The pulses trade expects the area under Kabuli chana, the premium white variety of chickpea, to rise this rabi cropping season on attractive prices and better soil moisture. “We see at least 40-50 percent more area under Kabuli chana this year. Apart from traditional growers, we see more new farmers taking up seeding this year as the prices are attractive,” said Navneet Singh Chhabra of Global Garbanzo, who trades in chickpeas in over 35 countries.
Chhabra said the expected increase in the area would be across States such as Madhya Pradesh, Maharashtra, and Andhra Pradesh. Also, it had been raining till last week, which should help to sow. There are no official estimates of the Kabuli chana acreage as it is not segregated. Chhabra estimates that the normal acreage under Kabuli chana could be in the range of 2.5-2.75 million hectares. However, he said the acreages had touched a high of 4 million hectares a few years ago.
In the 2020-21 rabi season, production of Kabuli chana dropped by a third to 2.5 million tonnes, mainly because of a decline in the area by a tenth and due to the lower yields, Chhabra suggested.
The Indian Pulses and Grains Association (IPGA), the sector’s apex trade body, also sees an increase in the area under Kabuli chana this year. “The water table is good, and we will see a good rabi planting season,” said Bimal Kothari, vice chairman, IPGA.
“Kabuli chana is getting a good price in the market. The sowing of Kabuli may go up this year, while the chana area will be at par with last year,” said Sunil Sawla, IPGA Secretary.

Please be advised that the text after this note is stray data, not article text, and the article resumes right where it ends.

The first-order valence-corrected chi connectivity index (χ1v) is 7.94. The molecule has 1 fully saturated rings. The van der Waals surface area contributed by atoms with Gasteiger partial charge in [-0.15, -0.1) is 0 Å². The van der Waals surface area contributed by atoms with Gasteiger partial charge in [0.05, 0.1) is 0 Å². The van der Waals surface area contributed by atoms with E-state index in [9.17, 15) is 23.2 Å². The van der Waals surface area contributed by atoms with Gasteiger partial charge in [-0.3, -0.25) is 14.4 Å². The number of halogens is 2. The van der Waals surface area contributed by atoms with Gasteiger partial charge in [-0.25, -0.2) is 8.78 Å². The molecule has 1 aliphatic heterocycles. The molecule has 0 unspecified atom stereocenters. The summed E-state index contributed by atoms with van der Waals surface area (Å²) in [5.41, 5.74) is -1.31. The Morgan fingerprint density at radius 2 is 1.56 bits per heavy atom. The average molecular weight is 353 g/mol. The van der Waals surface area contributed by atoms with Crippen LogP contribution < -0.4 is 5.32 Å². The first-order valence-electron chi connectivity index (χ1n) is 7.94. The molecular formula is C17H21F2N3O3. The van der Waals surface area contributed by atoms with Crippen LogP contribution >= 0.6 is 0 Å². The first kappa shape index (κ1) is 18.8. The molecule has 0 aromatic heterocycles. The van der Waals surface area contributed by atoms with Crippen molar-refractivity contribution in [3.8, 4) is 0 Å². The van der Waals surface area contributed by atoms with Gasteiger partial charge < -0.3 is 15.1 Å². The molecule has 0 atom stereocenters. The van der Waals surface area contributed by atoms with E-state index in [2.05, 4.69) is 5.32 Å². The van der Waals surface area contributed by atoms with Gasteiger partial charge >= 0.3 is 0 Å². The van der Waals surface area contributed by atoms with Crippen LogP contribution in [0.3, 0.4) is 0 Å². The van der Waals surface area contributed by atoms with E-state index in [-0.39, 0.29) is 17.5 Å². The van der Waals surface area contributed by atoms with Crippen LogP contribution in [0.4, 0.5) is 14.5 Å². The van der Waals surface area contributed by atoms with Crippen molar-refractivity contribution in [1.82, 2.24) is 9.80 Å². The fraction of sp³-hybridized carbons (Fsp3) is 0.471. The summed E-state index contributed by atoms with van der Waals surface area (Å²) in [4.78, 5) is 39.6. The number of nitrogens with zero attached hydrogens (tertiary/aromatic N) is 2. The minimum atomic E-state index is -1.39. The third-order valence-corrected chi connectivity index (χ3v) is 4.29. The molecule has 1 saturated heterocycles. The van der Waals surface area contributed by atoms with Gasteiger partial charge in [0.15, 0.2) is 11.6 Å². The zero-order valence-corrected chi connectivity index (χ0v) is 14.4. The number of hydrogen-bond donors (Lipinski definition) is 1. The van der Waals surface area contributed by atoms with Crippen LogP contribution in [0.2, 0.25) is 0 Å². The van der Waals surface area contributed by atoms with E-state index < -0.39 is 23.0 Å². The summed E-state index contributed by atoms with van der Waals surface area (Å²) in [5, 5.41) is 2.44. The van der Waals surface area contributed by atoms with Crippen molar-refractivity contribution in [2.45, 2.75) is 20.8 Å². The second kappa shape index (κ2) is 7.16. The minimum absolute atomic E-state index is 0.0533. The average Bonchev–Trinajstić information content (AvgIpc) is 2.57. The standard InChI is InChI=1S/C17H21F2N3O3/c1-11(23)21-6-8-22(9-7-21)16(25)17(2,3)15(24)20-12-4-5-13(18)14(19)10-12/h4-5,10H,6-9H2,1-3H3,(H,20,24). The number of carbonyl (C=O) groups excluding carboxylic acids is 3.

The smaller variety of Kabuli chana (7-8 mm) trades at around $0.87-0.93 a kg, while the bold variety of 11-12 mm is about $1.33-1.47 a kg. Sawla said the Kabuli crop was around 2 million tonnes in MP and Maharastra, down by almost a third last year.
Though Kabuli variety accounts for a fraction of the overall chana production in the country, it is considered premium produce. Overall, chana production was pegged at 11.99 million tonnes during 2020-21 according to the Fourth Advance Estimates by the Ministry of Agriculture.
Kabuli chana is primarily consumed in out-of-home segments such as hotels, restaurants, street food, weddings, and social gatherings. “With the easing of Covid restrictions, we expect demand to go up for Kabuli chana,” Sawla said.
Kabuli chana consumption was hit during 2020-21 due to the Covid lockdown. Chhabra estimates that consumption during 2020-21 would have come down by 20 % at around 2.5 million tonnes, and the carryforward stocks for 2021-22 are pegged at 36,000 tonnes.
Low export, import
This year, Kabuli chana exports are negligible as global prices are less than the previous years, Chhabra suggested. At the same time, imports are lower due to a higher duty of 44% and lower demand due to Covid restrictions.
In the mandis, Kabuli chana prices are at $100-113 per kg, which is attractive to farmers than desi chana or gram, Chhabra said. Modal prices (rates at which most trades take place) of desi chana are ruling between $ 53.39-66.74 per kg across various markets.
Rahul Chauhan of Igrain India said demand for Kabuli chana is parallel to the desi chana. “Desi chana is down due to low demand, and the situation is the same with Kabuli. The pulses industry is suffering due to lack of demand,” he said. Chauhan said that Kabuli chana is currently ruling at ₹112-120 per kg, and the ideal prices should be over ₹133 per kg.
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